use these methods to document individual strata in a trench or at least capture the spatial
arrangement of various important contexts at a much greater speed than traditional trench
illustration. At the end of an excavation season, when time always seems at a premium, my project
on Cyprus - the Pyla-Koutsopetria Archaeological Project - was able to use structure-from-motion
images that reproduce overhead trench photographs without the inconvenience of erecting a
scaffolding or hiring a lift. The time saving possibilities and increases in efficiency are notable and
real.
To achieve these efficiencies, both standardized recording and structure-from-motion
photography transform the archaeologist and archaeological information in similar ways. First, both
techniques involve the archaeologist breaking the site into fragments. For recording sheets, this
involves dutifully filling in a series of predetermined descriptive fields ranging from soil Munsell
color to dimensions, elevations, and features. It is hardly surprising that survey projects which
developed directly from the ideas expressed in New Archaeology relied on forms and digital
recording from the start of the famed second wave surveys in Greece. Structure-from-motion
photographs are likewise fragmented views of the trench that rely on computer algorithms to
reconstruct their proper relationships.
The process of producing these fragmented data sets changes the pace and focus of the
archaeological work. While attention to detail has always been central to good archaeological
practices, the inefficiencies of traditional archaeological field work often provided opportunities to

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consider contexts as whole. Some of these opportunities for slow archaeology derive from timeconsuming processes like preparing trench plans, drawing scarps, or describing complex
stratigraphic or horizontal relationships on blank notebook pages. Other opportunities, however,
require intentionally pulling back from efficiencies to give archaeologists an opportunity to
understand space as a unified whole. For example, in the Western Argolid, we asked team leaders to
stop recording their detailed forms periodically throughout the day and to look across the landscape
to understand the larger context for their work. In excavation, the time to handwrite and to draw
not only slows down the work, but might also improve our ability to remember relationships. The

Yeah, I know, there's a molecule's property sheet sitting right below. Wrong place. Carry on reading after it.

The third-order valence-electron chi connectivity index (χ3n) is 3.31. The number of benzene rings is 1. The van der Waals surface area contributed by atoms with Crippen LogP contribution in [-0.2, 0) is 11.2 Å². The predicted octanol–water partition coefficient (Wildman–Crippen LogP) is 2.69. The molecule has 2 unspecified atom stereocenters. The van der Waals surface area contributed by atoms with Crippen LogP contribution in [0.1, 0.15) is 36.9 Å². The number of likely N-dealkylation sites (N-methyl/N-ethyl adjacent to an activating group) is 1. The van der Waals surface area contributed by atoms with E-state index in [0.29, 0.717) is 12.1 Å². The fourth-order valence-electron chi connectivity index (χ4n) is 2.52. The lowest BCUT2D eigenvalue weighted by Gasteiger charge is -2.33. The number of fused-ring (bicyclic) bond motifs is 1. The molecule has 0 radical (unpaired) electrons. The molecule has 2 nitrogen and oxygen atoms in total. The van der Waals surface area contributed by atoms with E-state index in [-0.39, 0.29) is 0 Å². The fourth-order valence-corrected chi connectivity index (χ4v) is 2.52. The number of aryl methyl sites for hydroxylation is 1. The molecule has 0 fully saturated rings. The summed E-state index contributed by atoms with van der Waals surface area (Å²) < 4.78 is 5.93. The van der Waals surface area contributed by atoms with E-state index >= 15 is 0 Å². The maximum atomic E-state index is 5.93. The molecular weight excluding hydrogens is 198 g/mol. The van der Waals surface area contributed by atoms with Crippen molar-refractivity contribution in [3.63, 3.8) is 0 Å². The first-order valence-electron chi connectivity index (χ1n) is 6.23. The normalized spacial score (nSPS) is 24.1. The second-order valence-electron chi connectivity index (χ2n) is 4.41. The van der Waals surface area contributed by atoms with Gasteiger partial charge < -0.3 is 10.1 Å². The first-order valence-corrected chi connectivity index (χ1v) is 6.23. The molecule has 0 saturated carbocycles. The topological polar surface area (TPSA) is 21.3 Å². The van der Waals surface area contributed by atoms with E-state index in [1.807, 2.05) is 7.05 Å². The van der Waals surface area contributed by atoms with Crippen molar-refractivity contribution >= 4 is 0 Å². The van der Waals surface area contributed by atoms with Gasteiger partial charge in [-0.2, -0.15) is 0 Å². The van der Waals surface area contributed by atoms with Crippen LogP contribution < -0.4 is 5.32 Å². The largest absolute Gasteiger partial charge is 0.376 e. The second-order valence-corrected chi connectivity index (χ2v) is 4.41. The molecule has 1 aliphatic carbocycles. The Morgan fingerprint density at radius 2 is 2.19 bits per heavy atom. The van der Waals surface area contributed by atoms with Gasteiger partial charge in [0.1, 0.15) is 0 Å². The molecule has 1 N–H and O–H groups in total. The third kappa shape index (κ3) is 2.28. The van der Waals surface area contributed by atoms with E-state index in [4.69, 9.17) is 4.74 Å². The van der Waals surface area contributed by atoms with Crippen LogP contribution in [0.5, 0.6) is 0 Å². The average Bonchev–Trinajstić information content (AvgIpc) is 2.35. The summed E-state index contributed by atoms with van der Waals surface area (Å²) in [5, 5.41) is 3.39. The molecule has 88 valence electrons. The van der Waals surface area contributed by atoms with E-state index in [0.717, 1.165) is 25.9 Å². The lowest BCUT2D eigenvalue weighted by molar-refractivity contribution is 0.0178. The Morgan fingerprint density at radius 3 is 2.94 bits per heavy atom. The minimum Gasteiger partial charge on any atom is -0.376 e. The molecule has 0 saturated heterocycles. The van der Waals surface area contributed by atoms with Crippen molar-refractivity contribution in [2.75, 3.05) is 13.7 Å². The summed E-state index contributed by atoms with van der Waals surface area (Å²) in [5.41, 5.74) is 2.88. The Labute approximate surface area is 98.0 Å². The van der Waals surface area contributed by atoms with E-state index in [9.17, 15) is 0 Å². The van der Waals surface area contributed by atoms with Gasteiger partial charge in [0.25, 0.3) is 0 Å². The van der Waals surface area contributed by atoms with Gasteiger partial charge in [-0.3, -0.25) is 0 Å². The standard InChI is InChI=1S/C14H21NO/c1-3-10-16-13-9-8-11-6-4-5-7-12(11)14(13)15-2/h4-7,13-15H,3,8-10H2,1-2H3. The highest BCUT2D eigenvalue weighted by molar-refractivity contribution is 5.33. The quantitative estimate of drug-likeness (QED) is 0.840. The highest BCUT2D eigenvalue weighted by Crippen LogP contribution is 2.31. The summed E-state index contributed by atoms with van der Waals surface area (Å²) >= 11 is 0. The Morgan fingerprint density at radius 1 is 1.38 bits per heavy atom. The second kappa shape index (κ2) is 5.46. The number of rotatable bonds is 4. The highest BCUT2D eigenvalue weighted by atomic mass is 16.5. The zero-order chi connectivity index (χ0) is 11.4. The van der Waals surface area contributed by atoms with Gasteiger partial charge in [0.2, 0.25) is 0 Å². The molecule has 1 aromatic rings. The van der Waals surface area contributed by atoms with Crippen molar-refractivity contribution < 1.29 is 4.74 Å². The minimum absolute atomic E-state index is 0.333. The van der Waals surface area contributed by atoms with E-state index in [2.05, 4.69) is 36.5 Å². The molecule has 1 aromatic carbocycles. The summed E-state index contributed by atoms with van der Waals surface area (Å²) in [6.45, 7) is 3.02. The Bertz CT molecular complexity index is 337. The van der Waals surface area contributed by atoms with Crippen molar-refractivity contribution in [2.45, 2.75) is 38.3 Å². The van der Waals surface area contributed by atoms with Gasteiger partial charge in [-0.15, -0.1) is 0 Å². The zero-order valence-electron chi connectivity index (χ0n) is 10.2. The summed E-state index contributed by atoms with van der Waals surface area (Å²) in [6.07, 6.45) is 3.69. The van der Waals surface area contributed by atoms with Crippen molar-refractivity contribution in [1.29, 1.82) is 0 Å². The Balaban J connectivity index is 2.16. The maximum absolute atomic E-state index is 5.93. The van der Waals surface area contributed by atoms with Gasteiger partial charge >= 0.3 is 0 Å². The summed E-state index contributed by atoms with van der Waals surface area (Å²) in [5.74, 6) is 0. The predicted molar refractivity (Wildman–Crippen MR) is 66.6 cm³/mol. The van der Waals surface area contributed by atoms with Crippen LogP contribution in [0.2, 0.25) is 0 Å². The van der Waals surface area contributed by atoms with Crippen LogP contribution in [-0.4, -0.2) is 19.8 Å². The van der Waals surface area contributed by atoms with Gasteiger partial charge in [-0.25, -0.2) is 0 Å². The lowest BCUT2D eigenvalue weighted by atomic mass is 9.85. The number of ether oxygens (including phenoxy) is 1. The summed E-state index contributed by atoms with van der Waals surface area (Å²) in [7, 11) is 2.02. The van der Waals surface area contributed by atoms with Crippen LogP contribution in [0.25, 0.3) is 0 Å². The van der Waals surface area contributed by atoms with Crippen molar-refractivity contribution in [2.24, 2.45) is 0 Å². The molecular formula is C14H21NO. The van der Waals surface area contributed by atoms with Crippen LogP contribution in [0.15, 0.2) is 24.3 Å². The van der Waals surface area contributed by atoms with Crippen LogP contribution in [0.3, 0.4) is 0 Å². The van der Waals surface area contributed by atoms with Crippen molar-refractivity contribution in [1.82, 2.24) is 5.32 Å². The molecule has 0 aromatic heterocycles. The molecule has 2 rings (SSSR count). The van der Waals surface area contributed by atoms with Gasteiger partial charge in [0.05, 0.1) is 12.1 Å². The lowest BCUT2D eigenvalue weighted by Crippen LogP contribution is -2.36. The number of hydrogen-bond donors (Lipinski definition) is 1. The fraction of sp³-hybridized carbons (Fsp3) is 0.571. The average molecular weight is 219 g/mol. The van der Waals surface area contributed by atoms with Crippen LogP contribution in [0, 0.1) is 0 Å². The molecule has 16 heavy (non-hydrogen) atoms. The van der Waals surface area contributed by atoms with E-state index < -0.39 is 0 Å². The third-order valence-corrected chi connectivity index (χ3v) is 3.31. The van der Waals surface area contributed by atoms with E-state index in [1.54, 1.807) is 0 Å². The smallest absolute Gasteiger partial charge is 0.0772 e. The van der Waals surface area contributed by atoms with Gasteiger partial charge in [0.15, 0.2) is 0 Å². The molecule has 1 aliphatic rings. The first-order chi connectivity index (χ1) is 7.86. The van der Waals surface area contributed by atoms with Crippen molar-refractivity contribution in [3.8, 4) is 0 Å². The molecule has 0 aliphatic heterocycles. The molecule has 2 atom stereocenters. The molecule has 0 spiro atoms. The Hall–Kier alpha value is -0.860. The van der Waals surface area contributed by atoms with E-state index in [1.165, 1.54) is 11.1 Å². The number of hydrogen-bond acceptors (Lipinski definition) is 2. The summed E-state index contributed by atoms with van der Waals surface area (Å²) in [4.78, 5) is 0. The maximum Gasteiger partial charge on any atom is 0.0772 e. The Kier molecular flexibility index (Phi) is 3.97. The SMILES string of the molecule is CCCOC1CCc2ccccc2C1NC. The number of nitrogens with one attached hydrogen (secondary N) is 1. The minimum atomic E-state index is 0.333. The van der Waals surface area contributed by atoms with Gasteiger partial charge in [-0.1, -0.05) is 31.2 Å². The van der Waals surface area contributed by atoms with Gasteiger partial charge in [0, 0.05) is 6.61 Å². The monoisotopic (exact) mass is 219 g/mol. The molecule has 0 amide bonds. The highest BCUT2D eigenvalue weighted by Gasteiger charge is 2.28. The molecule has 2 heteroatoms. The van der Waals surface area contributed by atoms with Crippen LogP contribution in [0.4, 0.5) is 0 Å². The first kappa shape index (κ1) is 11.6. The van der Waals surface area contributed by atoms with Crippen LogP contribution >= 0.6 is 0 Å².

reasons for this are partly haptic: the act of writing and drawing has been shown to improve recall. It
is also partly to encourage excavators to discern important moments in the field by marking it with
different actions. In other words, moving away from the structure of forms and technical
requirements of proper recording creates a record that corresponds, in some ways, to the
difference between a technical and personal photograph. The former serves to reproduce an object
or situation faithfully, whereas the latter serves to reproduce a memory of an event.
Digital Ecosystem [SLIDE]
The fragmented, if more comprehensive, records created by digital practices in archaeology
almost always require reassembly after the archaeologist leaves the field. To do this, archaeologists
leverage an expansive digital ecosystem. Data collected on either digital or paper field recording
forms becomes the basis for Filemaker and Access queries, Excel and SPSS calculations, and
ArcGIS maps. These pieces of software, as well as the hardware used to collect data at trench side or
in the survey unit, function as parts of a larger digital ecosystem. This ecosystem requires qualified
personnel and additional levels of vigilance to maintain the system in which these bits of data make
sense. Compared to the relative simplicity of an excavation notebook which requires almost no
particular technology to read and understand, the modern excavation or survey database is a virtually
meaningless mass of encoded data.
Our dependence on technology to reconstruct archaeological contexts becomes even more acute
when dealing with data produced by 3D imaging technologies, for example, which rely on either
bespoke or proprietary software to produce legible results. (I understand, of course, that point
clouds for 3D data are actually quite simple to decode and understand, and archival digital formats

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for photography exist, but these pieces of the process are different from the 3D models themselves.)
Moreover, as participants in this workshop realize as much as anyone, our ability to produce 3D
models has existed for quite some time, but they remains difficult to publish outside a few academic
publishers, and remain challenging to preserve in a reproducible way. These limitations do not
diminish their potential utility, but reveal one side-effect of fragmenting our archaeological data in
an effort to manipulate it in more efficient (and also more dynamic) ways. Without attention to the
larger digital and social ecosystem in which our data functions, we run the risk of decontextualizing
our archaeological processes.
Digital Space [SLIDE]
The final part of my paper picks up on the theme of the digital and social context of archaeology
and hopefully returns it to a more familiar debate at the center of traditional archaeological practice.
I want to appeal to arguments made for the relationship between time and space in a digital world.
So far Ive argued that digital methods are part of a larger trend to seek efficiency and speed by
parsing tasks more finely. These practices have gone a long way to solve the practical problems
associated with limits in time, funding, expertise, and workforce and reflects century-long trends in